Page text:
In summary, Ehrman’s argument fails since Paul may not have incurred any costs for his extensive use of a secretary, the important occasions for writing the letters would have motivated Paul’s extensive use of a secretary, and Paul clearly states that others were involved in the actual writing of the letters.

Now I want to say a few words about a recent experience I had talking to a Jewish atheist about what the Bible says about Jesus.

Talking about the Bible with non-Christians

To be convincing and appealing when discussing the New Testament with non-Christians, you need to be very aware of the fact that non-Christians do not understand theological language and they do not assume that the Bible is the inspired and infallible Word of God and they do not think that you have done your homework to know who wrote it and whether it was translated correctly from the originals so many years back.

The right way to discuss the Bible is to talk about the New Testament as a book that contains ancient biographies from a variety of authors. You want to list a number of factors that would affect whether individual verses within individual books are reliable. You want to weigh the arguments for and against the conservative view.

Here are some things to consider:

  • when was the passage written?
  • who wrote the passage?
  • is the passage found in multiple sources?
  • does the passage embarrass the author?
  • does the passage praise the author’s enemies?
  • does the passage hinder the evangelistic message of the early church?

I was recently discussing the Harold Camping prophecy with a friend of mine who is an atheist, and I was explaining the passage where Jesus says that no one knows the date of judgment day. I used multiple sources, early sources, and the criterion of embarrassment to show why my friend should not consider Camping to be a disproof of the reliability of the Bible and an embarrassment to Christians.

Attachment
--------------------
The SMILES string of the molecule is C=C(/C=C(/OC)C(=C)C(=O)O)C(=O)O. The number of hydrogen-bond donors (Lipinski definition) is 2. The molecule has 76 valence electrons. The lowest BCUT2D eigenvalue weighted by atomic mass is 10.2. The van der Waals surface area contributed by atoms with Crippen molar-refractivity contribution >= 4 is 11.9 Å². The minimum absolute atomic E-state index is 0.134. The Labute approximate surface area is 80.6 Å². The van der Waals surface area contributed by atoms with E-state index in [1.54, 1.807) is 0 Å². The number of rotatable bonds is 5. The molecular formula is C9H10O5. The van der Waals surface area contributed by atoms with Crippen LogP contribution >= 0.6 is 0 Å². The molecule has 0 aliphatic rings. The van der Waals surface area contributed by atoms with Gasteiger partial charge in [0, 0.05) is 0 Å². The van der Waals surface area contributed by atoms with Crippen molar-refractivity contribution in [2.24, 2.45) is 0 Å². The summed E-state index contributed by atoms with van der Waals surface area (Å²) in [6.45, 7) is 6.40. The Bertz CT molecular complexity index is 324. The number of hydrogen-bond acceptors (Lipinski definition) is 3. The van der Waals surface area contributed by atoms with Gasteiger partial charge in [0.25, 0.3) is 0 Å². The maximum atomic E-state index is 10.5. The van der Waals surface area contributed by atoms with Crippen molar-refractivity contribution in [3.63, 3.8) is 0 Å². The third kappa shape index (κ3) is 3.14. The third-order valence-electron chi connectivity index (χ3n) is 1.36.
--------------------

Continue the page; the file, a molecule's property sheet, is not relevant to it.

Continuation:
Here are the passages I used to discredit Camping’s calculations:

Mark 13:32-33:

32 “But about that day or hour no one knows, not even the angels in heaven, nor the Son, but only the Father.

33 Be on guard! Be alert! You do not know when that time will come.

Matthew 24:36-44:

36 “But about that day or hour no one knows, not even the angels in heaven, nor the Son, but only the Father.

37 As it was in the days of Noah, so it will be at the coming of the Son of Man.

38 For in the days before the flood, people were eating and drinking, marrying and giving in marriage, up to the day Noah entered the ark;

39 and they knew nothing about what would happen until the flood came and took them all away. That is how it will be at the coming of the Son of Man.

40 Two men will be in the field; one will be taken and the other left.

41Two women will be grinding with a hand mill; one will be taken and the other left.

42 “Therefore keep watch, because you do not know on what day your Lord will come.

43 But understand this: If the owner of the house had known at what time of night the thief was coming, he would have kept watch and would not have let his house be broken into.

44 So you also must be ready, because the Son of Man will come at an hour when you do not expect him.

Mark is early, and Matthew provides multiple attestation. But this passage also passes the criterion of embarrassment, because it ascribes ignorance to Jesus – something that the early church would not have made up if they were hoping to gain converts by falsely portraying Jesus as the Messiah. Therefore, it is very likely that this passage is authentic, and would be viewed as authentic even by those who are non-Christians. Any passage that undermines the missionary project of the early church by calling Jesus’ identity as the Messiah into question is guaranteed to be historical. And it goes to show the quality of history you find in the New Testament.